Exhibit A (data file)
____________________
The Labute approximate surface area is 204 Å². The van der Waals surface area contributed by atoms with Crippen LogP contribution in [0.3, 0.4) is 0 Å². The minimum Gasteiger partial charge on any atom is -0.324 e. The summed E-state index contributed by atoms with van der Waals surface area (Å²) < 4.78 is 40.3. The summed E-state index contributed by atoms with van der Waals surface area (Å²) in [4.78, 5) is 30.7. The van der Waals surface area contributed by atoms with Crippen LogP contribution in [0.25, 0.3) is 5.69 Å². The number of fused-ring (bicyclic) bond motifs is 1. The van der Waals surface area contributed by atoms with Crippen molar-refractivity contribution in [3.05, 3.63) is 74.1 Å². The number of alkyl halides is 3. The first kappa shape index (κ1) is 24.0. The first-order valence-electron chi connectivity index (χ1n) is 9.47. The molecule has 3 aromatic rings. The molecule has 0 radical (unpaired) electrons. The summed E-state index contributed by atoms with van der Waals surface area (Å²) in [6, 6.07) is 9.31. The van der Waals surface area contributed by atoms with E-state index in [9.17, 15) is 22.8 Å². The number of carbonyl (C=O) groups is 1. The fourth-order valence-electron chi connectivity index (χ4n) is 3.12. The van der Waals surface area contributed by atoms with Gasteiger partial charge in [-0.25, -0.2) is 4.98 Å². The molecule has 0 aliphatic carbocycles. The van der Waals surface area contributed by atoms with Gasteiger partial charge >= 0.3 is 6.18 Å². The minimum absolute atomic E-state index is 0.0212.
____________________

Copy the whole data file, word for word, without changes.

The Labute approximate surface area is 204 Å². The van der Waals surface area contributed by atoms with Crippen LogP contribution in [0.3, 0.4) is 0 Å². The minimum Gasteiger partial charge on any atom is -0.324 e. The summed E-state index contributed by atoms with van der Waals surface area (Å²) < 4.78 is 40.3. The summed E-state index contributed by atoms with van der Waals surface area (Å²) in [4.78, 5) is 30.7. The van der Waals surface area contributed by atoms with Crippen LogP contribution in [0.25, 0.3) is 5.69 Å². The number of fused-ring (bicyclic) bond motifs is 1. The van der Waals surface area contributed by atoms with Crippen molar-refractivity contribution in [3.05, 3.63) is 74.1 Å². The number of alkyl halides is 3. The first kappa shape index (κ1) is 24.0. The first-order valence-electron chi connectivity index (χ1n) is 9.47. The molecule has 3 aromatic rings. The molecule has 0 radical (unpaired) electrons. The summed E-state index contributed by atoms with van der Waals surface area (Å²) in [6, 6.07) is 9.31. The van der Waals surface area contributed by atoms with E-state index in [9.17, 15) is 22.8 Å². The number of carbonyl (C=O) groups is 1. The fourth-order valence-electron chi connectivity index (χ4n) is 3.12. The van der Waals surface area contributed by atoms with Gasteiger partial charge in [-0.25, -0.2) is 4.98 Å². The molecule has 0 aliphatic carbocycles. The van der Waals surface area contributed by atoms with Gasteiger partial charge >= 0.3 is 6.18 Å². The minimum absolute atomic E-state index is 0.0212.